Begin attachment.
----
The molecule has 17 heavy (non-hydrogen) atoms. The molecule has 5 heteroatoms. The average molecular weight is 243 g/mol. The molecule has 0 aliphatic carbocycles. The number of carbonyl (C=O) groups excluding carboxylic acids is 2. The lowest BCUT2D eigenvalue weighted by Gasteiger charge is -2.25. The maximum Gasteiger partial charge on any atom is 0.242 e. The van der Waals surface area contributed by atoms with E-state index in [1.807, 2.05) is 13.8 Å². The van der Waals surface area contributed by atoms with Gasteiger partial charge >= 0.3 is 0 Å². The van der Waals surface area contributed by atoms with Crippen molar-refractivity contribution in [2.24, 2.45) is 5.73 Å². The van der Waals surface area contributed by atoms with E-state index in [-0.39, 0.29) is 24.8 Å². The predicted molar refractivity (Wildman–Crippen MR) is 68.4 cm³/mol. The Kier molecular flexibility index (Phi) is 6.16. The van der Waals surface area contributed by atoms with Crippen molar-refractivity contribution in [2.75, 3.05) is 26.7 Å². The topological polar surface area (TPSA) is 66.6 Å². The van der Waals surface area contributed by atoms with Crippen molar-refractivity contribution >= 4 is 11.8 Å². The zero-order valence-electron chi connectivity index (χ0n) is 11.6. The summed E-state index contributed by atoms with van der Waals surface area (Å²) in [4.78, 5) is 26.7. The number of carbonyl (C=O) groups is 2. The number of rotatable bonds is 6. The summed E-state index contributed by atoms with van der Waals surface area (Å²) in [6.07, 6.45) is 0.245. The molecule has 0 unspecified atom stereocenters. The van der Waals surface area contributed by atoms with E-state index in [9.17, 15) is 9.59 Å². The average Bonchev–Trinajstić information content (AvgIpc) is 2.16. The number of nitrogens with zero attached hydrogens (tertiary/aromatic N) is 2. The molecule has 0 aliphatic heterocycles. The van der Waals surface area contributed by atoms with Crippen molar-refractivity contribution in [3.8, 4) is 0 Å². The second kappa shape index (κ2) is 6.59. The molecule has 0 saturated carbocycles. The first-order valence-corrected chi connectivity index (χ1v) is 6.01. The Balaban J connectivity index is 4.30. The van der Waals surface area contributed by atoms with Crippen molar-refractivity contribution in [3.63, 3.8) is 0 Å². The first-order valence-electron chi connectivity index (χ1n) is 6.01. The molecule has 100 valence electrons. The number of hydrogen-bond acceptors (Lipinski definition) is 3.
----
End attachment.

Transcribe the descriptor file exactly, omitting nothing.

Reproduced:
The molecule has 17 heavy (non-hydrogen) atoms. The molecule has 5 heteroatoms. The average molecular weight is 243 g/mol. The molecule has 0 aliphatic carbocycles. The number of carbonyl (C=O) groups excluding carboxylic acids is 2. The lowest BCUT2D eigenvalue weighted by Gasteiger charge is -2.25. The maximum Gasteiger partial charge on any atom is 0.242 e. The van der Waals surface area contributed by atoms with E-state index in [1.807, 2.05) is 13.8 Å². The van der Waals surface area contributed by atoms with Gasteiger partial charge >= 0.3 is 0 Å². The van der Waals surface area contributed by atoms with Crippen molar-refractivity contribution in [2.24, 2.45) is 5.73 Å². The van der Waals surface area contributed by atoms with E-state index in [-0.39, 0.29) is 24.8 Å². The predicted molar refractivity (Wildman–Crippen MR) is 68.4 cm³/mol. The Kier molecular flexibility index (Phi) is 6.16. The van der Waals surface area contributed by atoms with Crippen molar-refractivity contribution in [2.75, 3.05) is 26.7 Å². The topological polar surface area (TPSA) is 66.6 Å². The van der Waals surface area contributed by atoms with Crippen molar-refractivity contribution >= 4 is 11.8 Å². The zero-order valence-electron chi connectivity index (χ0n) is 11.6. The summed E-state index contributed by atoms with van der Waals surface area (Å²) in [4.78, 5) is 26.7. The number of carbonyl (C=O) groups is 2. The number of rotatable bonds is 6. The summed E-state index contributed by atoms with van der Waals surface area (Å²) in [6.07, 6.45) is 0.245. The molecule has 0 unspecified atom stereocenters. The van der Waals surface area contributed by atoms with E-state index in [9.17, 15) is 9.59 Å². The average Bonchev–Trinajstić information content (AvgIpc) is 2.16. The number of nitrogens with zero attached hydrogens (tertiary/aromatic N) is 2. The molecule has 0 aliphatic heterocycles. The van der Waals surface area contributed by atoms with Crippen molar-refractivity contribution in [3.8, 4) is 0 Å². The second kappa shape index (κ2) is 6.59. The molecule has 0 saturated carbocycles. The first-order valence-corrected chi connectivity index (χ1v) is 6.01. The Balaban J connectivity index is 4.30. The van der Waals surface area contributed by atoms with Crippen molar-refractivity contribution in [3.63, 3.8) is 0 Å². The first-order valence-electron chi connectivity index (χ1n) is 6.01. The molecule has 100 valence electrons. The number of hydrogen-bond acceptors (Lipinski definition) is 3.